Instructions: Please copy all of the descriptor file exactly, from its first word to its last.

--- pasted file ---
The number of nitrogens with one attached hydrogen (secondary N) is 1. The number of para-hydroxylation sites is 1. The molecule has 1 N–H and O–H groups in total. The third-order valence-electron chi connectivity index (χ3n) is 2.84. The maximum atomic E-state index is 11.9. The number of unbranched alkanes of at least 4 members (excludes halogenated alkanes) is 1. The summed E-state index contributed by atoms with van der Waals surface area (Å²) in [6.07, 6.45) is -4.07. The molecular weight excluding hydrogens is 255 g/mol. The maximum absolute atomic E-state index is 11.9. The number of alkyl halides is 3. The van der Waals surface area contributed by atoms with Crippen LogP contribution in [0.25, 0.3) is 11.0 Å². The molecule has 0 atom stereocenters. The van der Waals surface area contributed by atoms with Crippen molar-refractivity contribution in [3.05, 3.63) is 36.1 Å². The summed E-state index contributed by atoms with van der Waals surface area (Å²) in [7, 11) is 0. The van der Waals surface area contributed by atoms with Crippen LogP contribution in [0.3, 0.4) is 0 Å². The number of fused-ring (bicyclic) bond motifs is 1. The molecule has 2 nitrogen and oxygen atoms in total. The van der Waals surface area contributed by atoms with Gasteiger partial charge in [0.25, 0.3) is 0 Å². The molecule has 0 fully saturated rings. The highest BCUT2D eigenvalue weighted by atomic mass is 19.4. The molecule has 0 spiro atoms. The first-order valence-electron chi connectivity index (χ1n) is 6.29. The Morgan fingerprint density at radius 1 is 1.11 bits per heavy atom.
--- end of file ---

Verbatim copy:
The number of nitrogens with one attached hydrogen (secondary N) is 1. The number of para-hydroxylation sites is 1. The molecule has 1 N–H and O–H groups in total. The third-order valence-electron chi connectivity index (χ3n) is 2.84. The maximum atomic E-state index is 11.9. The number of unbranched alkanes of at least 4 members (excludes halogenated alkanes) is 1. The summed E-state index contributed by atoms with van der Waals surface area (Å²) in [6.07, 6.45) is -4.07. The molecular weight excluding hydrogens is 255 g/mol. The maximum absolute atomic E-state index is 11.9. The number of alkyl halides is 3. The van der Waals surface area contributed by atoms with Crippen LogP contribution in [0.25, 0.3) is 11.0 Å². The molecule has 0 atom stereocenters. The van der Waals surface area contributed by atoms with Crippen molar-refractivity contribution in [3.05, 3.63) is 36.1 Å². The summed E-state index contributed by atoms with van der Waals surface area (Å²) in [7, 11) is 0. The van der Waals surface area contributed by atoms with Crippen LogP contribution in [0.3, 0.4) is 0 Å². The number of fused-ring (bicyclic) bond motifs is 1. The molecule has 2 nitrogen and oxygen atoms in total. The van der Waals surface area contributed by atoms with Gasteiger partial charge in [0.25, 0.3) is 0 Å². The molecule has 0 fully saturated rings. The highest BCUT2D eigenvalue weighted by atomic mass is 19.4. The molecule has 0 spiro atoms. The first-order valence-electron chi connectivity index (χ1n) is 6.29. The Morgan fingerprint density at radius 1 is 1.11 bits per heavy atom.